First, let's acknowledge that this was a horrible test. You have almost no power to discriminate between the different abilities of the students with a mean of 23% and a standard deviation of 5%.
Then you have to decide what to do. Personally, I'd decrease the weight of this test in acknowledgement that it was a poor test (or allow students the option of letting something else count for more). But if you just want to solve it numerically, there are the following constraints:
- You can't have a top score of more than 100%
- The mean is required to be 72%
- You want all differences to still mean something
If you add 49% to the grades, you get a mean of 72% but your top score is now 117%. You could cap it at 90-95% or so, but the top students would be indistinguishable. So you'd have to scale back by squashing the grades also, e.g. by multiplying the difference from 23% by (28/45) to get it back in range. This will make the students distinguishable but not meaningfully so.
Really the best option is to change the grading scheme so that you have a higher mean and more distinction between different scores (to the extent that this is possible). For example, you can give a number of points for attempting a problem at all, a number of points for writing down anything which has a bearing on the right answer, etc..
You can just directly transform your old scores into new scores with the mean and deviation you like, however. Let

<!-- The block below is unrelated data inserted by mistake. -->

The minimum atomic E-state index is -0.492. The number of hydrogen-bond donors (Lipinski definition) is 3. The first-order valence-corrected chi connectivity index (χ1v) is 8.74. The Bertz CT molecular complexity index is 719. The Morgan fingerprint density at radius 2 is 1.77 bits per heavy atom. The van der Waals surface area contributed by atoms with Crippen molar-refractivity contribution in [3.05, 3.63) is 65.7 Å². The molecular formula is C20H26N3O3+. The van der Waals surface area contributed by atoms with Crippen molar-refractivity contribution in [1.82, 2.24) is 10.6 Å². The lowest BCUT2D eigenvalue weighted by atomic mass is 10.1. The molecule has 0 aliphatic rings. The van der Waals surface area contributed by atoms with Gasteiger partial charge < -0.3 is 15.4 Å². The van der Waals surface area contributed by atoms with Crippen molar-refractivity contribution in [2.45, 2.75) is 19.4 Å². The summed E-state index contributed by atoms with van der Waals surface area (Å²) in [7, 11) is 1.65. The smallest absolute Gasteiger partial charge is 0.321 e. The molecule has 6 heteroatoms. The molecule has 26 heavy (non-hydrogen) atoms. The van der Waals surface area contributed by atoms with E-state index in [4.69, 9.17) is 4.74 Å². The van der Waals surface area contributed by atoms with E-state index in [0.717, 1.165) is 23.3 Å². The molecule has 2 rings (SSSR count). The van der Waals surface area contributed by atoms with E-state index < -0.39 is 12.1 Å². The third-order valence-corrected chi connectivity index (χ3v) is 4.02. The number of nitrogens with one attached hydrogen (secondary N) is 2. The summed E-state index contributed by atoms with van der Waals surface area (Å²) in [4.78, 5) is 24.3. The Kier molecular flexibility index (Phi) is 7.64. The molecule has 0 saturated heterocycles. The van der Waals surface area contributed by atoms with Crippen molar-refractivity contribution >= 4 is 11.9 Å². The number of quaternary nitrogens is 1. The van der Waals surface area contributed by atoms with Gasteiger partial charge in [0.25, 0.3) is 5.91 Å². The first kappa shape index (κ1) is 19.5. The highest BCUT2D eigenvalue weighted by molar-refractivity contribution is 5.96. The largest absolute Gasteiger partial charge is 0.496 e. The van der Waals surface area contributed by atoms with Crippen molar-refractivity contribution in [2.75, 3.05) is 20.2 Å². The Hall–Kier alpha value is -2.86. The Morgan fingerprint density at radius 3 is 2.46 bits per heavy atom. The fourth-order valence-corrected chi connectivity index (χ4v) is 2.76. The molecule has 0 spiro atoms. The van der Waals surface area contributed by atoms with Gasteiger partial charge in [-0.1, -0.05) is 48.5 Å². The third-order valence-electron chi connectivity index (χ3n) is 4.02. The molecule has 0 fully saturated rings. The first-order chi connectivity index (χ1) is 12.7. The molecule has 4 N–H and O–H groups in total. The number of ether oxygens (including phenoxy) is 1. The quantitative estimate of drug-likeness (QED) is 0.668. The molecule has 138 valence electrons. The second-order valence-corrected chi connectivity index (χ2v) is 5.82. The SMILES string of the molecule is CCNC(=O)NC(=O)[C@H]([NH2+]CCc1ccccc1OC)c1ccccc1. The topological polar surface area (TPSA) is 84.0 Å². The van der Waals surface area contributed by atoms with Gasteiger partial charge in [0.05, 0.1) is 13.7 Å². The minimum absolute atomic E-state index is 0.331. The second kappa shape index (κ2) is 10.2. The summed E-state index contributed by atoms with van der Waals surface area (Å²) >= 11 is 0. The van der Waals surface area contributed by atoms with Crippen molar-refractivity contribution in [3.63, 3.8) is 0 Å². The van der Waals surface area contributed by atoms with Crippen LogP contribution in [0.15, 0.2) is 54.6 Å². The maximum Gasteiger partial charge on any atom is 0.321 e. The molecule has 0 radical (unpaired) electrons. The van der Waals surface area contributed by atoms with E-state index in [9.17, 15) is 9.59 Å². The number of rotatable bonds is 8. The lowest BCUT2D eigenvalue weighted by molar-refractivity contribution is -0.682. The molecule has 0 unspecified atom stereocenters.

icdfG(p) be the value at which the probability of getting a lower percentile score
p from a Normal distribution with mean 0 and standard deviation is 1. Then you can just calculate percentiles and map
new score = 72 + icdfG(percentile)*10
or something to get a mean of 72 and a standard deviation of 10. (Your top student in a class of 84 would have a percentile of 83.5/84 if you did it this way.) Your top student would have a score of 97 under this scheme (and the second to top a score of 93)
Otherwise, you're probably best off using a nonlinear transform;
arctan is a nice function for that since it will squash down the tails; and you probably want a SD of at least 10 not 5, so you could do something like
new score = 72 + 50/Pi * arctan((score - 23)/10)
which would give a max score if 93.5, a min score of 54.7, and one standard deviation up and down would give 79.4 and 64.6 respectively.
But again, the better options are to devalue the test as a bad test, and to change the grading scheme (an awful lot of work, but it will give fairer results).